This week I've been picking as much of the garden produce as I can before a killing frost comes. We've had 2 light frosts but even the basil plants haven't been hurt much. Yet. After a summer of drought and heat and low tomato and pepper production, those plants have gone into high gear, trying to catch up on production.
Adam, who I have written about here many times, left us with a fabulous fall garden. Too bad he didn't get to enjoy such lushness during the summer when he was farming the garden and selling at local farmers markets. (Adam left in mid September to work on a farm in Maryland for the winter; that farm sells at the DuPont Circle farmers market the year around).
|Ten pints of fish house green tomato pickles.|
I've spent the day today, putting up some of the excess produce. With all the green tomatoes, I wanted to use the smaller ones for fish house green tomato pickles. They're a favorite in the catfish restaurants in the South and it's a great way to use up some of the tomatoes. Josh plans on making green tomato mincemeat, too, for pies this winter.
|Tomatoes ripening in the window.|
The larger green tomatoes will simply stay on the kitchen windowsill where they will slowly ripen over the few weeks. (I've used the wrap-in-newspaper method, which is a hassle, also the put-in-the-basement method, also a hassle to check every couple of days; on the windowsill, where I see the tomatoes every day, is the easiest and simplest and works just fine. Some years we have the last of our summer's ripe tomatoes on Christmas Day. However on the windowsill, the tomatoes ripen a lot faster).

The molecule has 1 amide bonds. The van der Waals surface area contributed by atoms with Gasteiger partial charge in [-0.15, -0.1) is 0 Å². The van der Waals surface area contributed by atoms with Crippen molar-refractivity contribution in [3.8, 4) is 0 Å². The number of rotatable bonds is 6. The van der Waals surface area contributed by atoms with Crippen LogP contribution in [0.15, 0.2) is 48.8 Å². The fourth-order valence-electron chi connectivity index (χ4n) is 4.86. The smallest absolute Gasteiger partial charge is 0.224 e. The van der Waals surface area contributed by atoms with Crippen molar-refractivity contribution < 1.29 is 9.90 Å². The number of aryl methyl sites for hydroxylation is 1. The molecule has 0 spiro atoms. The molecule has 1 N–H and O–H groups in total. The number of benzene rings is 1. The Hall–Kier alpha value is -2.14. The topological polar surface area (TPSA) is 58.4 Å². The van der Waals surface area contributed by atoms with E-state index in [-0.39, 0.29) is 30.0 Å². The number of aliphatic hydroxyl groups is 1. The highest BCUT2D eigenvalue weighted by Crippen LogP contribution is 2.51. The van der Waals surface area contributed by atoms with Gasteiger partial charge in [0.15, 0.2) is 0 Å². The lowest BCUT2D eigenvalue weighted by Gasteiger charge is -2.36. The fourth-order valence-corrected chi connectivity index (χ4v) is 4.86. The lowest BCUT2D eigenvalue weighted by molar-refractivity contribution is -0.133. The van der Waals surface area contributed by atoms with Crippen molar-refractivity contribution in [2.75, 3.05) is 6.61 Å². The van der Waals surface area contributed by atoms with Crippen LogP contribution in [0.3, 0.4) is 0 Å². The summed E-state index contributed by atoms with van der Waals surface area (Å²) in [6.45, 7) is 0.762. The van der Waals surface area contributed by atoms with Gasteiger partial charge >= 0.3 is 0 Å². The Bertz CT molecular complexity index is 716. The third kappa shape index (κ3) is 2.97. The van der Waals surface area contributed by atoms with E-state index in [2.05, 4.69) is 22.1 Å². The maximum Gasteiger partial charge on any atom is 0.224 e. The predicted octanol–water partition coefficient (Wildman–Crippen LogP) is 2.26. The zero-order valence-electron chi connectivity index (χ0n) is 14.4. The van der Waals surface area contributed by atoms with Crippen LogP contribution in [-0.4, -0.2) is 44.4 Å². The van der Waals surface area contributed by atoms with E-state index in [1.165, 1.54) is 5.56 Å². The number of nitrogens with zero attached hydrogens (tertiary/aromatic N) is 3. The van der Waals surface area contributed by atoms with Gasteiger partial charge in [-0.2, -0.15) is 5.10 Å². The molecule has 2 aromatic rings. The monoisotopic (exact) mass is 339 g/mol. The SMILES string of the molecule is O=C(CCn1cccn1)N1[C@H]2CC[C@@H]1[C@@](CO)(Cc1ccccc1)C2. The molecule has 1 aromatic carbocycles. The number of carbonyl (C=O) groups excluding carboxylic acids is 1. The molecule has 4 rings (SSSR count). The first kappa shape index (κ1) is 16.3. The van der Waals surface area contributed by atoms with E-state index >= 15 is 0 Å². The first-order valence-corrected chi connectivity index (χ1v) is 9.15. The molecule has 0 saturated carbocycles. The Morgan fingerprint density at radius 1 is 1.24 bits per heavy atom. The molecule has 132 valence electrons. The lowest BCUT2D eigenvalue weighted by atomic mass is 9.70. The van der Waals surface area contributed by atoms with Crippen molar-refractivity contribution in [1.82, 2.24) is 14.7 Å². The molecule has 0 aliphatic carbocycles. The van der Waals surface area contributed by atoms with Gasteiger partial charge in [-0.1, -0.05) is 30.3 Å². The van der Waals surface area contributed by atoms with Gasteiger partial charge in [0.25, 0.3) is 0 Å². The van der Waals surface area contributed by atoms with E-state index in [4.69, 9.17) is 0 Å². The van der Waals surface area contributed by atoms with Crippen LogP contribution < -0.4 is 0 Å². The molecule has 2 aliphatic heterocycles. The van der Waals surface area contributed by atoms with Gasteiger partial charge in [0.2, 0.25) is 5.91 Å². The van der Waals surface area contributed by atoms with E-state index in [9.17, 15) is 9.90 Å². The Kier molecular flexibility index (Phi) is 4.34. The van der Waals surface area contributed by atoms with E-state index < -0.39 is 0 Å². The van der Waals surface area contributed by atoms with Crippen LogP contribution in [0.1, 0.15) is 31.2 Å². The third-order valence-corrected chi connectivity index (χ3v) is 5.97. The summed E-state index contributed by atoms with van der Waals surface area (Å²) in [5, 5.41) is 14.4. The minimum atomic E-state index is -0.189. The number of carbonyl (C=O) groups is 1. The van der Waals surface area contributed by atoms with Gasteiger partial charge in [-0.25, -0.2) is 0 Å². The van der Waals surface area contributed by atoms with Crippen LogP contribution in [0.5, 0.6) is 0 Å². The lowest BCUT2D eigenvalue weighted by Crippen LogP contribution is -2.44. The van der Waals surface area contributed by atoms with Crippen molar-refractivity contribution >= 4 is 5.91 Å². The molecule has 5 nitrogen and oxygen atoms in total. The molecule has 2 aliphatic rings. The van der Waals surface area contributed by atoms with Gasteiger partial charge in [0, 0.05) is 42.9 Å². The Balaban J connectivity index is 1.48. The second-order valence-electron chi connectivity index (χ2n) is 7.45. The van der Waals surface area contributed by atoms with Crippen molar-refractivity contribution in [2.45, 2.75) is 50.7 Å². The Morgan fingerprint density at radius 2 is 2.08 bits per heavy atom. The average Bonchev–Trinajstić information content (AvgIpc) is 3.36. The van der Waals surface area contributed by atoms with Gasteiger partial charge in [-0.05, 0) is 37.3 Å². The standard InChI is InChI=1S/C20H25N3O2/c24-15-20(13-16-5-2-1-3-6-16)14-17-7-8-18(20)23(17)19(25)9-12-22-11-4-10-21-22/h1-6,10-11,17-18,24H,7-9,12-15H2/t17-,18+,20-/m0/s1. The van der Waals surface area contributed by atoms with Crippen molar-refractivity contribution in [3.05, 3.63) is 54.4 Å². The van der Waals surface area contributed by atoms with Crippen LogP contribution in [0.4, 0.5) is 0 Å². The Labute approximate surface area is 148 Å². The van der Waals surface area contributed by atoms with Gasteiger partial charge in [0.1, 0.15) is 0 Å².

|You can use green tomatoes in any recipe that calls for ripe tomatoes, too.|
Here's the recipe in case you want to use up your green tomatoes:
Catfish-House Green Tomato Pickles
2 quarts quartered green tomatoes
2 cups chopped onion - about two onions
1/3 cup chopped hot peppers
1/3 cup chopped sweet red bell peppers
2 (scant) cups sugar
2 1/2 Tablespoons salt
3 cups white vinegar
1 teaspoon celery seed
1/4 teaspoon yellow mustard seed
Combine ingredients in a large cooking pan and bring to a boil. Let simmer for about 5 minutes. Ladle into hot, sterile jars, wipe lip edge of jars, screw on hot, new jar rings and flats and lightly tighten. Place into a boiling water bath, with at least 1/2 inch of water above the jar lids. Bring to a boil and keep slowly boiling for 15 minutes (for pints). Remove and cool on a towel. Don't tinker with the lids, they will seal in a few minutes. Let cool overnight then label and store in the pantry. These are best after the flavors have matured, about 2 weeks or more.